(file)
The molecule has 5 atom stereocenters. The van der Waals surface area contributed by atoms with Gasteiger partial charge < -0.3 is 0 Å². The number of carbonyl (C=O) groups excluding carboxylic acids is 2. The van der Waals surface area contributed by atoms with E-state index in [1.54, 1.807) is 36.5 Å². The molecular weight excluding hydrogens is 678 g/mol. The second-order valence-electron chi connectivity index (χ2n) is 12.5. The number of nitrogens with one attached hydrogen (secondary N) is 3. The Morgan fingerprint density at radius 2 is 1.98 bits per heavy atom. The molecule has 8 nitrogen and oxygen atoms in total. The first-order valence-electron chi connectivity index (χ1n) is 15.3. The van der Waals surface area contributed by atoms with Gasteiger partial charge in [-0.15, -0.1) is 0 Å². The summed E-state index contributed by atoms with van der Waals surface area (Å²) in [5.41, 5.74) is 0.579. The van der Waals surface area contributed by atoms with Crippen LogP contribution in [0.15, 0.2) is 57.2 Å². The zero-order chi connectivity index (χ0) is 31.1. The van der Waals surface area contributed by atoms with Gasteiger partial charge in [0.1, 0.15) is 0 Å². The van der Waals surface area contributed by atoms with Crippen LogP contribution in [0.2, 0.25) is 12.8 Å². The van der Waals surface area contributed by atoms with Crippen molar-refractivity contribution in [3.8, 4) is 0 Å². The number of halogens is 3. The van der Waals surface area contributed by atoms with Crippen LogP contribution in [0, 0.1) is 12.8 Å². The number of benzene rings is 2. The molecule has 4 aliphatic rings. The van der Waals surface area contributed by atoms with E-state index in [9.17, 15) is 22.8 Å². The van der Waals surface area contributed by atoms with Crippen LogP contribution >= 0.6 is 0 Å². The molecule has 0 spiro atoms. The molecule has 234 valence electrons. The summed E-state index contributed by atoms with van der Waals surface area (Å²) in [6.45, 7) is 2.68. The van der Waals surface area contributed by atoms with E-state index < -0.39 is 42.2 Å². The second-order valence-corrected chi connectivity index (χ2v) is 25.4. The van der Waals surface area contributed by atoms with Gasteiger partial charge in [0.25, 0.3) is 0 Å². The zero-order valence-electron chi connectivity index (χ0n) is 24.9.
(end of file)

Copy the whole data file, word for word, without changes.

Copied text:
The molecule has 5 atom stereocenters. The van der Waals surface area contributed by atoms with Gasteiger partial charge < -0.3 is 0 Å². The number of carbonyl (C=O) groups excluding carboxylic acids is 2. The van der Waals surface area contributed by atoms with E-state index in [1.54, 1.807) is 36.5 Å². The molecular weight excluding hydrogens is 678 g/mol. The second-order valence-electron chi connectivity index (χ2n) is 12.5. The number of nitrogens with one attached hydrogen (secondary N) is 3. The Morgan fingerprint density at radius 2 is 1.98 bits per heavy atom. The molecule has 8 nitrogen and oxygen atoms in total. The first-order valence-electron chi connectivity index (χ1n) is 15.3. The van der Waals surface area contributed by atoms with Gasteiger partial charge in [-0.15, -0.1) is 0 Å². The summed E-state index contributed by atoms with van der Waals surface area (Å²) in [5.41, 5.74) is 0.579. The van der Waals surface area contributed by atoms with Crippen LogP contribution in [0.15, 0.2) is 57.2 Å². The zero-order chi connectivity index (χ0) is 31.1. The van der Waals surface area contributed by atoms with Gasteiger partial charge in [0.1, 0.15) is 0 Å². The van der Waals surface area contributed by atoms with Crippen LogP contribution in [0.2, 0.25) is 12.8 Å². The van der Waals surface area contributed by atoms with Crippen molar-refractivity contribution in [3.8, 4) is 0 Å². The number of halogens is 3. The van der Waals surface area contributed by atoms with Crippen LogP contribution in [0, 0.1) is 12.8 Å². The number of benzene rings is 2. The molecule has 4 aliphatic rings. The van der Waals surface area contributed by atoms with E-state index in [9.17, 15) is 22.8 Å². The van der Waals surface area contributed by atoms with Crippen LogP contribution >= 0.6 is 0 Å². The molecule has 0 spiro atoms. The molecule has 234 valence electrons. The summed E-state index contributed by atoms with van der Waals surface area (Å²) in [6.45, 7) is 2.68. The van der Waals surface area contributed by atoms with E-state index < -0.39 is 42.2 Å². The second-order valence-corrected chi connectivity index (χ2v) is 25.4. The van der Waals surface area contributed by atoms with Gasteiger partial charge in [0.25, 0.3) is 0 Å². The zero-order valence-electron chi connectivity index (χ0n) is 24.9.